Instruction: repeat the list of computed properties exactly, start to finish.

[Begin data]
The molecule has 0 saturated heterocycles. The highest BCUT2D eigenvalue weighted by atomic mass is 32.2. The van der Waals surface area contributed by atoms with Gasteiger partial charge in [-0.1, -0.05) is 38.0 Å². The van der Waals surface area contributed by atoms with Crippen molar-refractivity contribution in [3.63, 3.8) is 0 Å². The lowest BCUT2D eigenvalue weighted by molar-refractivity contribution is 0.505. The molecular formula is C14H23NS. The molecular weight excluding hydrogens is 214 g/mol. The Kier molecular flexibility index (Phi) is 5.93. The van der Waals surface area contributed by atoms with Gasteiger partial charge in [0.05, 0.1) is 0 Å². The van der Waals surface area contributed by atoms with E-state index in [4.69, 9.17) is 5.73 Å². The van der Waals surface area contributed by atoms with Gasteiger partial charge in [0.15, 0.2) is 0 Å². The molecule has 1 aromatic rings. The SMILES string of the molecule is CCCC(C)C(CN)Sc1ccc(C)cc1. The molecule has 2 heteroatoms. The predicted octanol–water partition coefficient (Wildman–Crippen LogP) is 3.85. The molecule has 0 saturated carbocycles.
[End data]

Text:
The molecule has 0 saturated heterocycles. The highest BCUT2D eigenvalue weighted by atomic mass is 32.2. The van der Waals surface area contributed by atoms with Gasteiger partial charge in [-0.1, -0.05) is 38.0 Å². The van der Waals surface area contributed by atoms with Crippen molar-refractivity contribution in [3.63, 3.8) is 0 Å². The lowest BCUT2D eigenvalue weighted by molar-refractivity contribution is 0.505. The molecular formula is C14H23NS. The molecular weight excluding hydrogens is 214 g/mol. The Kier molecular flexibility index (Phi) is 5.93. The van der Waals surface area contributed by atoms with Gasteiger partial charge in [0.05, 0.1) is 0 Å². The van der Waals surface area contributed by atoms with E-state index in [4.69, 9.17) is 5.73 Å². The van der Waals surface area contributed by atoms with Gasteiger partial charge in [0.15, 0.2) is 0 Å². The molecule has 1 aromatic rings. The SMILES string of the molecule is CCCC(C)C(CN)Sc1ccc(C)cc1. The molecule has 2 heteroatoms. The predicted octanol–water partition coefficient (Wildman–Crippen LogP) is 3.85. The molecule has 0 saturated carbocycles.